So far, there are no empirically proven therapy recommendations. Selective serotonin reuptake inhibitors (SSRI), MAO inhibitors and antipsychotics are used for psychopharmacological treatment. Several studies have shown the effectiveness of SSRIs in body dysmorphic disorder. A response rate of 30 percent has been reported for the MAO inhibitors. A positive effect of antipsychotics, however, could not be demonstrated.
The effectiveness of cognitive-behavioral psychotherapy has also been proven in controlled therapy studies. For example, exposure to avoided social situations and reaction prevention (prevention of covering up or controlling the defect) are used. Further, cognitive restructuring of overestimation of appearance and defect is used as a yardstick for evaluating a person, and an adequate understanding of the problem is developed. Prof. Dr. Ulrich Stangier from the University of Jena divides the treatment into a preparation and motivation phase and an intervention phase. Due to the disturbances in social functions and perceptual disorders, the first phase of relationship building, behavior analysis and the placement of a therapy station can take up to a year. In the intervention phase, the focus is on building up competencies, cognitive restructuring and dealing with dysfunctional basic beliefs. Stabilization and relapse prevention should not be neglected either. No statement can be made about the effectiveness of psychodynamic therapy methods, since so far there have only been descriptions of individual cases.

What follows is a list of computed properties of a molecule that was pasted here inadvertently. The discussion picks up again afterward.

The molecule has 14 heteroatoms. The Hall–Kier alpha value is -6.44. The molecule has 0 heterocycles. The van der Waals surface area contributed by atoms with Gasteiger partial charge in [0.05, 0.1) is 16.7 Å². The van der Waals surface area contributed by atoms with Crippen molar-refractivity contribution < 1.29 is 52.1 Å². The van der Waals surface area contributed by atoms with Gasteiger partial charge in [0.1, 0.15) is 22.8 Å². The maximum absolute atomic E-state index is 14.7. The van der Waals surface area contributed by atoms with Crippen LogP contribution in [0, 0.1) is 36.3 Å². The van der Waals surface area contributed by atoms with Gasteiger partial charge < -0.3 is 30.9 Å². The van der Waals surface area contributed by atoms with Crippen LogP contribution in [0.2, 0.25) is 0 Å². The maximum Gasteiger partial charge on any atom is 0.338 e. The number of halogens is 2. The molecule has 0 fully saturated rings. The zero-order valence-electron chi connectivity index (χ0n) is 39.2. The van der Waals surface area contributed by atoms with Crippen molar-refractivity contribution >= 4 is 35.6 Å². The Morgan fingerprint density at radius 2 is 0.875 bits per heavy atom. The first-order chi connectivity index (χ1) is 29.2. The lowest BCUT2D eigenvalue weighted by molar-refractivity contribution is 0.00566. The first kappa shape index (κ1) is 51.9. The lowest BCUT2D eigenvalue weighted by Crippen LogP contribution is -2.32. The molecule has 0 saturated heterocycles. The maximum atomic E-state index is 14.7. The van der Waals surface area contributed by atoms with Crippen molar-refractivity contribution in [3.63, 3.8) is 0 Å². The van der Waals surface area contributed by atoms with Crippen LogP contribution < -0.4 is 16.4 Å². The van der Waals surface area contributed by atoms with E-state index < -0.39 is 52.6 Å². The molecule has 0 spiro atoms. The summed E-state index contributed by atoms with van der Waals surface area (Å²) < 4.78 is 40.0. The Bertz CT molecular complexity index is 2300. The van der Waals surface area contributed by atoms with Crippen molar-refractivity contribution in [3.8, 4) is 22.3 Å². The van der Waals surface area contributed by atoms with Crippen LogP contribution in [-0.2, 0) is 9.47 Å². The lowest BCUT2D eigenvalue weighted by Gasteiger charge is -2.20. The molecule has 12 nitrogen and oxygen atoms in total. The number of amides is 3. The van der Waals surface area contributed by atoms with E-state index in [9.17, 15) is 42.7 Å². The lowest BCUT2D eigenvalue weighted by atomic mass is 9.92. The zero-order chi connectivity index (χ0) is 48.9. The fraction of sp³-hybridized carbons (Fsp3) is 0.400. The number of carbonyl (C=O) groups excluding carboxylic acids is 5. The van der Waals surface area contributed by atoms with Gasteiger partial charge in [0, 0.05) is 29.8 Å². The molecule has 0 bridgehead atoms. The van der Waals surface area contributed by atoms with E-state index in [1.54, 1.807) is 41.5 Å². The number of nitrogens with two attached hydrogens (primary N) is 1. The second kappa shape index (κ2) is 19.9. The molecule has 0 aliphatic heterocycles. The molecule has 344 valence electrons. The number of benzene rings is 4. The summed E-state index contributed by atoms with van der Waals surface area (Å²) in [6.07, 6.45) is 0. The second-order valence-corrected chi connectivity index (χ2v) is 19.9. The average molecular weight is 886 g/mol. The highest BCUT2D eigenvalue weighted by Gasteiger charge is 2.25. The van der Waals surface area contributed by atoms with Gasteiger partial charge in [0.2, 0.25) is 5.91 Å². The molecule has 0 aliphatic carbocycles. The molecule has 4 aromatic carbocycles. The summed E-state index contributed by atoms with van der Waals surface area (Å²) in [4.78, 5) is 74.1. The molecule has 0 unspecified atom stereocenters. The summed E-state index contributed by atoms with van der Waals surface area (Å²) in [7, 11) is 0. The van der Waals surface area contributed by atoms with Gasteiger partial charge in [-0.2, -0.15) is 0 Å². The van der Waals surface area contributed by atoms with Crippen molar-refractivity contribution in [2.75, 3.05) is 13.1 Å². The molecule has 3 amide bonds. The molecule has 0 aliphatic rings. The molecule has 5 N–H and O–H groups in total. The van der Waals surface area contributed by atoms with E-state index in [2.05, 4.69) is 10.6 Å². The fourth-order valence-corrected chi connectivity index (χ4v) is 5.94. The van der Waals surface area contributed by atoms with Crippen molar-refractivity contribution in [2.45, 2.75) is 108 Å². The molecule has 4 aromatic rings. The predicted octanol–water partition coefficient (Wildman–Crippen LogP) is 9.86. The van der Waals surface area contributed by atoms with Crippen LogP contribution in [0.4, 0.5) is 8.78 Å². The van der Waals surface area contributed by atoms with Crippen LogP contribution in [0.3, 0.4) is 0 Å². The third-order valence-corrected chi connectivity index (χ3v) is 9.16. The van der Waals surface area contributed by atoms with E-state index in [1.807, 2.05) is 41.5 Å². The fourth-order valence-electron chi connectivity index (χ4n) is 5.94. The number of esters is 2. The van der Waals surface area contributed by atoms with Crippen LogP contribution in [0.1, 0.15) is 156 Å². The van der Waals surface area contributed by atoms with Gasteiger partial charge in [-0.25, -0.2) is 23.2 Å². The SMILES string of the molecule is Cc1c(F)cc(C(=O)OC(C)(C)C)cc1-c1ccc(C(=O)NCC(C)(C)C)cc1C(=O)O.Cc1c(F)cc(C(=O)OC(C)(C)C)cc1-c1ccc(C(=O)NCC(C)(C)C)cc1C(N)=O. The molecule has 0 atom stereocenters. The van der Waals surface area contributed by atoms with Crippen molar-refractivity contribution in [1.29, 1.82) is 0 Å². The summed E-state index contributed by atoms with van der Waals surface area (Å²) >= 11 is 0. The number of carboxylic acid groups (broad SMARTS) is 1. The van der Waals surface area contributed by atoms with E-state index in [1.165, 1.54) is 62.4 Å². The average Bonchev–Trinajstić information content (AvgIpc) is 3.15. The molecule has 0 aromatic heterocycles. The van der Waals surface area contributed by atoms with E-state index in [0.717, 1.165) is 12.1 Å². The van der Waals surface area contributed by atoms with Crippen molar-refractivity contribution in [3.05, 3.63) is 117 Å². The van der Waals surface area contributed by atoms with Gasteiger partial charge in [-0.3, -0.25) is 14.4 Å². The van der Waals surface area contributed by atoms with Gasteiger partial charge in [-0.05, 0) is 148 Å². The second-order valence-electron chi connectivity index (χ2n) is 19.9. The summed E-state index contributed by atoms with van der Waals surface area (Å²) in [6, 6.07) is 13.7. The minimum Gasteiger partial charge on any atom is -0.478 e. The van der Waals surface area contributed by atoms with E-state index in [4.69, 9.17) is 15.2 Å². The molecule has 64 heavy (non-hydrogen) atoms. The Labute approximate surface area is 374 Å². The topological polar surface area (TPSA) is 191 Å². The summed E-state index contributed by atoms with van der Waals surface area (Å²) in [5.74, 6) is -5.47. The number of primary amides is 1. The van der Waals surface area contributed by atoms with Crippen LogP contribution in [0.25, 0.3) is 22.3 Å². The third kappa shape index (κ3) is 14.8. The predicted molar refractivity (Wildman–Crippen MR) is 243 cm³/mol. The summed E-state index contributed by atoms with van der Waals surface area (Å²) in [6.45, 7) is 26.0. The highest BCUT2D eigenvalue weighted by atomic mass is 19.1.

According to the current state of research, the results of psychological treatment approaches are at least comparable with those of SSRIs, and even superior in terms of drop-out rates and long-term effects. That shouldn't give rise to high hopes, however. "Despite significant improvements in psychological treatment, most patients do not have a complete remission of the body dysmorphic disorder even after therapy," says Stangier.
Surgical interventions and cosmetic treatments are extremely critical in terms of effectiveness and long-term consequences. Those affected are particularly interested in them. The majority of those affected see somatic doctors in the course of the disease, especially dermatologists, ENT doctors and plastic surgeons, so that they can remove the subjectively perceived blemish by means of surgery, cosmetic treatment or special pharmacotherapy. Most of the time, however, the disorder goes undiagnosed and many treatments are performed without adequate indication. The results of the treatments seldom satisfy patients. However, dissatisfaction and suffering usually do not lead patients to seek psychotherapeutic help, as they lack insight into the psychological causes of the disease.